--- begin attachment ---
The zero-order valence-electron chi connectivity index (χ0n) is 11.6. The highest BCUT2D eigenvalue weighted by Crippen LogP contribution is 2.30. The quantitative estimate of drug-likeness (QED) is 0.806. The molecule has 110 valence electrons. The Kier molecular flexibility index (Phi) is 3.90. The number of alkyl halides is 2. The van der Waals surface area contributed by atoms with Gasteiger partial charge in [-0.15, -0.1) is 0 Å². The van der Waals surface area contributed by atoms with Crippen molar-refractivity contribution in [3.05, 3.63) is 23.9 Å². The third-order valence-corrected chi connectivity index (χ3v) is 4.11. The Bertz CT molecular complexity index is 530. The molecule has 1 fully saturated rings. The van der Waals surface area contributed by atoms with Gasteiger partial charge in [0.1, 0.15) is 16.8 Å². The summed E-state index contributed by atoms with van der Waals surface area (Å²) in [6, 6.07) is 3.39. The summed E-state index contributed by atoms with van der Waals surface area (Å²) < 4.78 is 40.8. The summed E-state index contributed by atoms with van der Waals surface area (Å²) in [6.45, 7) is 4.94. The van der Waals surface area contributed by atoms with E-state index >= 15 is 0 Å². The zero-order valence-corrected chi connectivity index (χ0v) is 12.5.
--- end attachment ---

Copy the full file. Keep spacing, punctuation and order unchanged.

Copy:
The zero-order valence-electron chi connectivity index (χ0n) is 11.6. The highest BCUT2D eigenvalue weighted by Crippen LogP contribution is 2.30. The quantitative estimate of drug-likeness (QED) is 0.806. The molecule has 110 valence electrons. The Kier molecular flexibility index (Phi) is 3.90. The number of alkyl halides is 2. The van der Waals surface area contributed by atoms with Gasteiger partial charge in [-0.15, -0.1) is 0 Å². The van der Waals surface area contributed by atoms with Crippen molar-refractivity contribution in [3.05, 3.63) is 23.9 Å². The third-order valence-corrected chi connectivity index (χ3v) is 4.11. The Bertz CT molecular complexity index is 530. The molecule has 1 fully saturated rings. The van der Waals surface area contributed by atoms with Gasteiger partial charge in [0.1, 0.15) is 16.8 Å². The summed E-state index contributed by atoms with van der Waals surface area (Å²) in [6, 6.07) is 3.39. The summed E-state index contributed by atoms with van der Waals surface area (Å²) < 4.78 is 40.8. The summed E-state index contributed by atoms with van der Waals surface area (Å²) in [6.45, 7) is 4.94. The van der Waals surface area contributed by atoms with E-state index >= 15 is 0 Å². The zero-order valence-corrected chi connectivity index (χ0v) is 12.5.